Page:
By Arthur L. Costa and Bena Kallick
“All of the top achievers I know are lifelong learners… looking for new skills, insights and ideas. If they’re not learning, they’re not growing…not moving toward excellence.”
Successful people are in a continuous learning mode. Their confidence, in combination with their curiosity allows them to constantly search for new and better ways to learn and improve. They seek feedback on their work—always growing, always learning, always modifying and improving themselves. They seize problems, situations, tensions, conflicts and circumstances as valuable opportunities to learn.
For some people, feedback represents a threat to what they know. They fear that new information will get in the way of their work rather than help them to improve their work. They confront new learning opportunities with fear rather than mystery and wonder. They seem to feel better when they have the certainty of knowing rather than the uncertainty of learning new ideas. They defend their biases, beliefs, and storehouses of knowledge rather than inviting the unknown, the creative and the inspirational. Perhaps some of us are afraid that if we admit our ignorance or confusion, peers and teachers will think we are a failure, that we are inadequate or stupid. On the one hand they know they must learn how to learn, but they are afraid to admit it. Being certain and closed gives them comfort while being ambiguous, doubtful and open gives them fear. However, when we are closed, we are not open to new questions, new ideas, and discovering our own new capacities and innovations. Yet what we are seeing in today’s workplace is that workers value and appreciate weekly, even daily feedback from supervisors instead of more formal annual performance reviews. Companies are ditching annual reviews for real-time feedback (Kiplinger, 2015). They recognize that continuous learning is far better than a single evaluation at the end of the year.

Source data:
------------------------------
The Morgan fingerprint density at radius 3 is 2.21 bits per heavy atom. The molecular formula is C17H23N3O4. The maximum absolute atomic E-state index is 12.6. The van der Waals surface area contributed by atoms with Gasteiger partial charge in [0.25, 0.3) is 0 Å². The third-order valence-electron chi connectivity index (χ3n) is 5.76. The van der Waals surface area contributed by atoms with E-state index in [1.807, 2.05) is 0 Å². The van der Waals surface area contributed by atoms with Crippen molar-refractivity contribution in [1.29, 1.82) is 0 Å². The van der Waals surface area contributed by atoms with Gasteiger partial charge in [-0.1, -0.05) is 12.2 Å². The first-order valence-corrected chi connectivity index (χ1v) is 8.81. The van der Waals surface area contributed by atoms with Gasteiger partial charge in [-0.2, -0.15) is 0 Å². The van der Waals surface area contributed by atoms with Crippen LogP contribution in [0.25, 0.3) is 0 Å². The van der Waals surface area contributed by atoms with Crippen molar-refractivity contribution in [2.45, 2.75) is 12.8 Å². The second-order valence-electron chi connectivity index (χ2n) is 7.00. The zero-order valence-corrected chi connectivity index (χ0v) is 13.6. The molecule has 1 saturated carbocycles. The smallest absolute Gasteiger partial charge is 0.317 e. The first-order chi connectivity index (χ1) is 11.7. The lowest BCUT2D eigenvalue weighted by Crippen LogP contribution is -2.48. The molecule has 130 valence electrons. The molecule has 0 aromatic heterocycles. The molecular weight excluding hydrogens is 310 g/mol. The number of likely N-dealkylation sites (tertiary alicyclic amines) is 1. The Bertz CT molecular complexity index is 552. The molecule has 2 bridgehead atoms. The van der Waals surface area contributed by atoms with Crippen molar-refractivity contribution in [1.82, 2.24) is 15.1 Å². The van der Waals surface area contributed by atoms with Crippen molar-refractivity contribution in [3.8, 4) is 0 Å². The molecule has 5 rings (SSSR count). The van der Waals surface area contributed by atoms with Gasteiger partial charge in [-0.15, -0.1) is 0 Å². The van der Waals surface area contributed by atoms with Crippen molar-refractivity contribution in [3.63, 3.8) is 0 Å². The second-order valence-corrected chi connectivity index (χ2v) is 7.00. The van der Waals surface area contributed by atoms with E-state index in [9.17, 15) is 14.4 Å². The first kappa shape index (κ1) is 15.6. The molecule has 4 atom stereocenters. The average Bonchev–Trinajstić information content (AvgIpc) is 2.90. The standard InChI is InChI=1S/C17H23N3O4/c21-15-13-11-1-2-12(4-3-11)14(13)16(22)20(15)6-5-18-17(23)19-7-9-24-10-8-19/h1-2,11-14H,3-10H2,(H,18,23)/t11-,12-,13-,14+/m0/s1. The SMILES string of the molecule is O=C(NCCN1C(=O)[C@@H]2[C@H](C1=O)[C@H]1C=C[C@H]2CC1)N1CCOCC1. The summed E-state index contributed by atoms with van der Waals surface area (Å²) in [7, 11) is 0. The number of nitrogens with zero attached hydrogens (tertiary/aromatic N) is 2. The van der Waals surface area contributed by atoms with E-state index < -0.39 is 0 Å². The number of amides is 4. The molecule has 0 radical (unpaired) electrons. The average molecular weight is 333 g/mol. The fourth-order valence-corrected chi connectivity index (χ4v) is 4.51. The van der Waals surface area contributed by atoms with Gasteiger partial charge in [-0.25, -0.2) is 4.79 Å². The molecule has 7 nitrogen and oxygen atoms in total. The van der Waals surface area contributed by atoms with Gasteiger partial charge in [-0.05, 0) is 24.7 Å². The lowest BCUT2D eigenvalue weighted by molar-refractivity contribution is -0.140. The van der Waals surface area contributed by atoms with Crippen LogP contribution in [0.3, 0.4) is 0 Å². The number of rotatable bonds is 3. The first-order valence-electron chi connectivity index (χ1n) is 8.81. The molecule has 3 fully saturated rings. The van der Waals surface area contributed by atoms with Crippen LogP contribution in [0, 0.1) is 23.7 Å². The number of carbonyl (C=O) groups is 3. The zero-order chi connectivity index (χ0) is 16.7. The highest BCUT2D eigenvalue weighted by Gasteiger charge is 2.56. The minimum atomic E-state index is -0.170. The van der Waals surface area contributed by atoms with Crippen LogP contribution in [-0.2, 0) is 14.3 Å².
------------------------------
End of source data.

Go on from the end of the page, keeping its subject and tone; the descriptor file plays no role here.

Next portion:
Remaining open to continuous learning is an essential characteristic of self-directed, continual, life-long learners and should be nurtured both at home and in school. Self directed, continuous learners are “addicted” to feedback. This implies that they actively gather and interpret feedback through self-observation by consciously monitoring their own feelings, attitudes, and skills; by inviting feedback from teachers parents and peers, through interviews with others, and by collecting evidence showing the effects of their own efforts. These data are then analyzed, interpreted, and internalized. Based on this analysis, self-directed learners, modify their actions to more closely achieve their goals. Thus, they become continually self-managing, self-monitoring, and self-modifying (Costa & Kallick, 1995 p. 27).
Our vision is of creative students and people who are eager to learn. That includes the humility of knowing what we don’t know, which is the highest form of thinking we will ever learn. Paradoxically, unless you start off with humility, you will never get ahead. As the first step you have to have the crowning glory of all learning: the humility to know—and admit when you don’t know— and not be afraid to find out by asking questions and seeking feedback.
As Nobel Prize winning physicist Richard Feynman said, “We need to teach how doubt is not to be feared but welcomed. It’s OK to say, ‘I don’t know.’ ”
Costa, A & Kallick, B. (1995 ) Assessment in the Learning Organization. Alexandria, VA: ASCD
The Kiplinger Letter, Oct 16, 2015. Vol 92, No 42 p 1 Washington DC: Kiplinger.com
See all posts by Art Costa and Bena Kallick.